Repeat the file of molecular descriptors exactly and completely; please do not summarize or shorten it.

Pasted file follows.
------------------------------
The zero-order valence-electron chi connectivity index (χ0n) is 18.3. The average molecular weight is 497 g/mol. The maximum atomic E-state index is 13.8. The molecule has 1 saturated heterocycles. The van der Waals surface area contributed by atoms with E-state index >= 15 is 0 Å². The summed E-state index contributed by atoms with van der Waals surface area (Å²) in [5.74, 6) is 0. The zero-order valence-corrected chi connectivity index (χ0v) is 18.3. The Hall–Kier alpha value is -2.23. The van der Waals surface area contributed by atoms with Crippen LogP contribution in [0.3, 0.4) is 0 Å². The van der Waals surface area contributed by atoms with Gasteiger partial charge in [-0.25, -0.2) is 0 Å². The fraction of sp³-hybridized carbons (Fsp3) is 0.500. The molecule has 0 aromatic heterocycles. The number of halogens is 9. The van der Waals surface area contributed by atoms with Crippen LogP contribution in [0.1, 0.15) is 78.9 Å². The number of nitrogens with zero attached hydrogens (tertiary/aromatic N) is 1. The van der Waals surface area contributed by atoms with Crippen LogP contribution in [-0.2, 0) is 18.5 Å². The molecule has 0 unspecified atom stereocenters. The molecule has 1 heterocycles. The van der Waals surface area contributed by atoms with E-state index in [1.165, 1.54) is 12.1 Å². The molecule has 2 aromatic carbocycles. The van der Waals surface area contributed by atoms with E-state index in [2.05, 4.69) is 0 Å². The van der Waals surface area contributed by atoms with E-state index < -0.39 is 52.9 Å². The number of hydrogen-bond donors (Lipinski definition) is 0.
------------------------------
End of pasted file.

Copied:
The zero-order valence-electron chi connectivity index (χ0n) is 18.3. The average molecular weight is 497 g/mol. The maximum atomic E-state index is 13.8. The molecule has 1 saturated heterocycles. The van der Waals surface area contributed by atoms with E-state index >= 15 is 0 Å². The summed E-state index contributed by atoms with van der Waals surface area (Å²) in [5.74, 6) is 0. The zero-order valence-corrected chi connectivity index (χ0v) is 18.3. The Hall–Kier alpha value is -2.23. The van der Waals surface area contributed by atoms with Crippen LogP contribution in [0.3, 0.4) is 0 Å². The van der Waals surface area contributed by atoms with Gasteiger partial charge in [-0.25, -0.2) is 0 Å². The fraction of sp³-hybridized carbons (Fsp3) is 0.500. The molecule has 0 aromatic heterocycles. The number of halogens is 9. The van der Waals surface area contributed by atoms with Crippen LogP contribution in [0.1, 0.15) is 78.9 Å². The number of nitrogens with zero attached hydrogens (tertiary/aromatic N) is 1. The van der Waals surface area contributed by atoms with Crippen LogP contribution in [-0.2, 0) is 18.5 Å². The molecule has 0 unspecified atom stereocenters. The molecule has 1 heterocycles. The van der Waals surface area contributed by atoms with E-state index in [1.165, 1.54) is 12.1 Å². The molecule has 2 aromatic carbocycles. The van der Waals surface area contributed by atoms with E-state index in [2.05, 4.69) is 0 Å². The van der Waals surface area contributed by atoms with E-state index < -0.39 is 52.9 Å². The number of hydrogen-bond donors (Lipinski definition) is 0.